Breaking Up

on October 17, 1997 by Ian Hodder
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Steve and Monica fall into a love so fulfilling that he stops smoking and she no longer watches her weight. But wait a minute: If this relationship is so great, why is Steve ("L.A. Confidential's" Russell Crowe) gasping for air and Monica ("Fools Rush In's" Salma Hayek) feeling so burdened? Therein lies the contradiction that comprises "Breaking Up," the story of an affair that--depending on the hour--is so perfect it's doomed or so terrible it works. Or, as Monica says, "It's a failure, but it's ours."
Written by Michael Cristofer ("The Witches of Eastwick"), "Breaking Up" is constructed like a patchwork quilt, with a variety of vignettes sewn together into a multi-textured conglomerate of ideas and emotions. Some scenes are pithy monologues in which a character discusses Freud directly with the audience. In others, notably a funny segment at Monica's gym, the movie evokes sketch comedy found on late-night TV. Director Robert Greenwald is adept with each of his film's ambiances and able to bundle diverse scenes into a continuous story. Overall, he employs tight shots and cramped sets to create a sense of claustrophobia that reflects Steve and Monica's relationship as it progresses through several years of break-ups and make-ups.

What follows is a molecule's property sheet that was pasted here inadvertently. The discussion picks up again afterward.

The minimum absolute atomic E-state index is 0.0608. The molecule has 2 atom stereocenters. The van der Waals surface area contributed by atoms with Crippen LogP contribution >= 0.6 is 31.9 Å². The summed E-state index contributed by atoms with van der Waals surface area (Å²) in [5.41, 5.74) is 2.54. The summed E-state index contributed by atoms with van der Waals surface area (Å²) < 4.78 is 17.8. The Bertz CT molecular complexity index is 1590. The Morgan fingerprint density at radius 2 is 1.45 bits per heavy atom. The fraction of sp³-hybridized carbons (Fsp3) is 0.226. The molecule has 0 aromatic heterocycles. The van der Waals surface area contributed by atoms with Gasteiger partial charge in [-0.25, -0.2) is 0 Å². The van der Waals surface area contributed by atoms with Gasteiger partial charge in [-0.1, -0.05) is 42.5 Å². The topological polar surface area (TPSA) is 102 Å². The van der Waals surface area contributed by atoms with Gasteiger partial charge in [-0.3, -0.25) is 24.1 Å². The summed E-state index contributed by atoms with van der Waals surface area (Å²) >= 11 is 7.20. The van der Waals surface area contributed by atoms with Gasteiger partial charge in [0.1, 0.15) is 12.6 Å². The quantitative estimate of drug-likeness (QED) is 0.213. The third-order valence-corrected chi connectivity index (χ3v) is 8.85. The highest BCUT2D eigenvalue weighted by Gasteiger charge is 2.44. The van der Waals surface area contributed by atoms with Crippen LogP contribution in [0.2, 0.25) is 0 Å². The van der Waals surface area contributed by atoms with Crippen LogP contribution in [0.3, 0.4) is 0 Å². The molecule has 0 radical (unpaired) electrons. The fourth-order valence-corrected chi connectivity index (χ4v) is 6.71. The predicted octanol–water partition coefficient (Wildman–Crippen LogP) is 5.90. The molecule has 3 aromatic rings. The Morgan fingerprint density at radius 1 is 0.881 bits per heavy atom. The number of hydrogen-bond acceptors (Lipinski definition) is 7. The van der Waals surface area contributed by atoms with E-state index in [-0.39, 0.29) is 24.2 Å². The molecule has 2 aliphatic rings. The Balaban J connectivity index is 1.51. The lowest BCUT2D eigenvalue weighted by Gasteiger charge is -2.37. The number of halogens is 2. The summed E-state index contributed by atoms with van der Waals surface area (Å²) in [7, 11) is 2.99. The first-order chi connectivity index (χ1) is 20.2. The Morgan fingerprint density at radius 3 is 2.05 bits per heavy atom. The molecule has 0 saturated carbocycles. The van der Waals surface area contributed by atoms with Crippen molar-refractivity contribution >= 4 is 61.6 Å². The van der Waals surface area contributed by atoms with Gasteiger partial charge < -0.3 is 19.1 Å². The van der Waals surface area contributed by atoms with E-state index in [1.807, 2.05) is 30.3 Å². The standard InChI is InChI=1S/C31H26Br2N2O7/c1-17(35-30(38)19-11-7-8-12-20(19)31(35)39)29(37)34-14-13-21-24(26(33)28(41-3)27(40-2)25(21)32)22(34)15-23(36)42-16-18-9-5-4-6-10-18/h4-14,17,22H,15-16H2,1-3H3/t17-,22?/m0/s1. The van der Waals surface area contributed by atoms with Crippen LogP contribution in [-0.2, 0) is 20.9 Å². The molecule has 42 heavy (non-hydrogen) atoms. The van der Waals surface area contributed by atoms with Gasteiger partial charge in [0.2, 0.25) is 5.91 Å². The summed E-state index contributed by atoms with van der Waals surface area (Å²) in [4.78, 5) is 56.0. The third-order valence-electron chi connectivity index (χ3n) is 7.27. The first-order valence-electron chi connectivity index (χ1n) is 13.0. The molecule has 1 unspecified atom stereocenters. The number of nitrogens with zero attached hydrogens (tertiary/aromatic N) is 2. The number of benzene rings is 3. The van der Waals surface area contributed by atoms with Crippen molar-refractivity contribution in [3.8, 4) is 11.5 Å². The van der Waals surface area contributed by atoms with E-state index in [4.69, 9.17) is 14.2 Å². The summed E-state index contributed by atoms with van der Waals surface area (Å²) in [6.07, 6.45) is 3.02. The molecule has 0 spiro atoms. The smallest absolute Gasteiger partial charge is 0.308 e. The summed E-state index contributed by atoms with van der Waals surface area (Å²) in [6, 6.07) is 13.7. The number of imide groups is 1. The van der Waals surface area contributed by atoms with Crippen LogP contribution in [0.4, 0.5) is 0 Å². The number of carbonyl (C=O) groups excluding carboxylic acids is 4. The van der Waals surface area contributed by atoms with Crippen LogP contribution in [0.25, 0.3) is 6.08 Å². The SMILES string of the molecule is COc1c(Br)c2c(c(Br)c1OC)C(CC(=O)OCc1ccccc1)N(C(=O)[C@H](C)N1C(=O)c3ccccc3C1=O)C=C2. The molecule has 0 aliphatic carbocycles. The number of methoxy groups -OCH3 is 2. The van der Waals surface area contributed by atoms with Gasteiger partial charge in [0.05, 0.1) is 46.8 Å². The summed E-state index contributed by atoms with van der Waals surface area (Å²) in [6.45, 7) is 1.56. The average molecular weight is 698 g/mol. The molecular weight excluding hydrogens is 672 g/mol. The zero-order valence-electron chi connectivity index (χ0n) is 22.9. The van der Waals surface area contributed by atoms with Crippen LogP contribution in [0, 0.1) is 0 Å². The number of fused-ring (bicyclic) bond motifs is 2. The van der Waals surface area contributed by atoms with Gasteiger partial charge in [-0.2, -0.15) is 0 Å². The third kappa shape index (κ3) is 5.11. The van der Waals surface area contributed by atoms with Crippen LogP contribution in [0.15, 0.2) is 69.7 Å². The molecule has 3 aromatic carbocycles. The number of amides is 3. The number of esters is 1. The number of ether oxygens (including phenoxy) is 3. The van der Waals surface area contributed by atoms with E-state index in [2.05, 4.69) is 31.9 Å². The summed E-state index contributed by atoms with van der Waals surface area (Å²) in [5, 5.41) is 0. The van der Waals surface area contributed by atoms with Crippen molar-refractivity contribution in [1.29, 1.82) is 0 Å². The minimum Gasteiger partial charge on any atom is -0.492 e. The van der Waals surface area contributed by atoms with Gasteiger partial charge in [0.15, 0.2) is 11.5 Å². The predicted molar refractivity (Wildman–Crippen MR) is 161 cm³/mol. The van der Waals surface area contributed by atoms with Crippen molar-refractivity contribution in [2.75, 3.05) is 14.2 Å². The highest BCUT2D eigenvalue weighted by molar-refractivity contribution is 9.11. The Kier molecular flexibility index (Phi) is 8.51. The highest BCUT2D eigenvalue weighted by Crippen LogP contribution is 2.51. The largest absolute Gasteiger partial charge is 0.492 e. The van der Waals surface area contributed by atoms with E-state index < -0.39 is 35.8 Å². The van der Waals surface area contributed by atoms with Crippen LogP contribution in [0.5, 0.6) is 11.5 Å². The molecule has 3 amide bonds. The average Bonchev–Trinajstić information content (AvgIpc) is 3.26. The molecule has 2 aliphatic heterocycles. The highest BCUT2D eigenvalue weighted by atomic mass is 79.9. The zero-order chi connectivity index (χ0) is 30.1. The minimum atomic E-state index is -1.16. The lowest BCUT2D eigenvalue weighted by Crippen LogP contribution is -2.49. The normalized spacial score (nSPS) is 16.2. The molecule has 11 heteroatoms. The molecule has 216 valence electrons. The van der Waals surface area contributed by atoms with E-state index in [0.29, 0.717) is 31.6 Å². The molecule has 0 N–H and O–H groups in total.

In addition, Steve, a photographer, and Monica, a teacher, are "Breaking Up's" only characters, which means Crowe and Hayek must double-handedly carry the entire film. For the most part, they're up to the task. From the moment Steve meets Monica, the pair's attraction seems genuine, and both characters conduct themselves like real people, even when their dialogue suggests acting more than living. This New Regency acquisition is a good movie, but it doesn't have enough zingy lines or story innovations to rise above the level of prototypical romantic comedy. Steve and Monica can't live with or without each other, but moviegoers in search of chuckles and romantic insight can take or leave this cinematic coupling. Starring Russell Crowe and Salma Hayek. Directed by Robert Greenwald. Written by Michael Cristofer. Produced by Robert Greenwald and George Moffly. A Warner Bros. release. Romantic comedy. Rated R for language and sexuality. Running time: 89 min. Screened at the Seattle fest.
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